Or maybe we invoke the great God of Neuroscience as say “it’s the pathways in your brain!” and mention the default mode network – which is more less a set of interconnected brain regions that are active when you’re just hanging out, just spacing out – these brain areas seem to be associated with mind wandering, day dreaming, and what they so eloquently call “self-referential processing” – in other words there seems to be a set of brain regions, now called the default mode network, that’s all about me, me, me: how am I doing right now? did I remember everything I’m supposed to do? do I look okay? how should I answer that question? do we have groceries for dinner? and soon.

The the super cool exciting thing is that some initial studies show that experienced meditators when hanging out show less activity in those regions. Maybe the me, me, me, blah, blah, blah does get quieter over time if you practice.

Personally it’s hard for me to say if that’s so because when I’m wondering about that I am existing in that same me, me, me realm trying to remember if before I did all this meditation there was more mind wandering. I WANT to think that’s true, I actually do BELIEVE that’s true. I’ve had a few moments where it seems like there must have been qualitiative change in the way my mind works.

For instance one time I went to a little conference in Seattle with a promient mindfulness & psychology guy named Ron Siegel – if you are in the area you can go to these, there’s an organization called FACES that puts them on. They’re ok. Anyway Ron Siegel is talking about the habitual patterns of the mind and making a point about how inevitable they seem to be and puts up a slide with just a word on it. I forget which word is was, and then says with great confidence: your mind cannot help but see this as a word and only a word and then your mind makes all these associations from that word’s meaning. And I was curious so I softened my gaze and invited awareness of breath and body forward a little more fully and I was quite able to see the image before me as shapes in a pattern of black and white. Kind of curvy shapes mostly, a few straighter lines. I don’t know how stable that is and it wasn’t like I didn’t know it was a word but I could most definitely experience is not a word.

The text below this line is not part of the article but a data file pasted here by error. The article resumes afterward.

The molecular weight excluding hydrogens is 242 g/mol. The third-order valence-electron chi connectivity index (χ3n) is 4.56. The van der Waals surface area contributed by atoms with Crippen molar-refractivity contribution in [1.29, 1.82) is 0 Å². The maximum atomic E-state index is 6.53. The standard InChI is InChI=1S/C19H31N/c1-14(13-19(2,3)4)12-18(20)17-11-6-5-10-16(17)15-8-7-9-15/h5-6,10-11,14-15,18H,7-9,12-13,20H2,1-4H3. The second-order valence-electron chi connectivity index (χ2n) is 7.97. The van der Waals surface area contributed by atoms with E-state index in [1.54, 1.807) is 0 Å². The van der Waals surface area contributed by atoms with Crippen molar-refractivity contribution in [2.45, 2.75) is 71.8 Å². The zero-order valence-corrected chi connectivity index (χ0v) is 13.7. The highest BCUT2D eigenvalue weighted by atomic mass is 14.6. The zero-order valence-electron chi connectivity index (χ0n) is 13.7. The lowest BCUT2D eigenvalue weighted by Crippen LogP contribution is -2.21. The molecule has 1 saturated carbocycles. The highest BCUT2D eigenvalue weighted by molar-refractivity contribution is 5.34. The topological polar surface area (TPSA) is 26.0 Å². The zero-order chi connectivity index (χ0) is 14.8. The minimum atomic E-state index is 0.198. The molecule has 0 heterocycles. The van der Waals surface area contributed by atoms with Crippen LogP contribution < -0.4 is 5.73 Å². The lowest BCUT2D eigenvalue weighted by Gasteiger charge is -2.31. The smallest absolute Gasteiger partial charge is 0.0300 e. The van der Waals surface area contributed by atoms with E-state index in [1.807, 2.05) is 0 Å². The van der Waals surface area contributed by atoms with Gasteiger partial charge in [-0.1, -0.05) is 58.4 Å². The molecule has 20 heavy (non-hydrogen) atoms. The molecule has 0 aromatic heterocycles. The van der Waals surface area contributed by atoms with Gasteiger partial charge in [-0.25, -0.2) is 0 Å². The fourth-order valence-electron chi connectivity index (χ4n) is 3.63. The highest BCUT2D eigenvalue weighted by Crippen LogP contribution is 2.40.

I chose not to raise my hand and argue with him -how egotistical would that be – but it was interesting to see that the mind with practice has maybe more variability than some of the so-called experts giving the lectures are saying. So maybe that’s evidence that the brain has changed assuming our consciousness really does arise from the brain which is something actual neuroscientists will caution us about: there definitely seem to be associations between different cognitive functions and different areas of the brain – or more accurate seems to be to say connected regions of the brain than individual areas – but that’s all they are: associations. It seems we need a brain to have consciousness but that’s not the same thing as saying the consciousness is caused by or formed by the brain.

I saw YouTube lecture of a meditation scientist named Willobough Britton who’s at Brown University and she said she did some kind of little informal study around how authoritative people saw her lectures by giving more or less the same talk to different audiences and collecting feedback forms later. In half of the talks she showed a slide of the brain – just showed it, didn’t really explain it or fold it into her talk – in the other half of the talks she didn’t show the slide of the brain. Then she looked at the feedback forms. Guess which half of the talks were seen as more informating and authoritative? You guessed it: the half in which she showed a brain slide!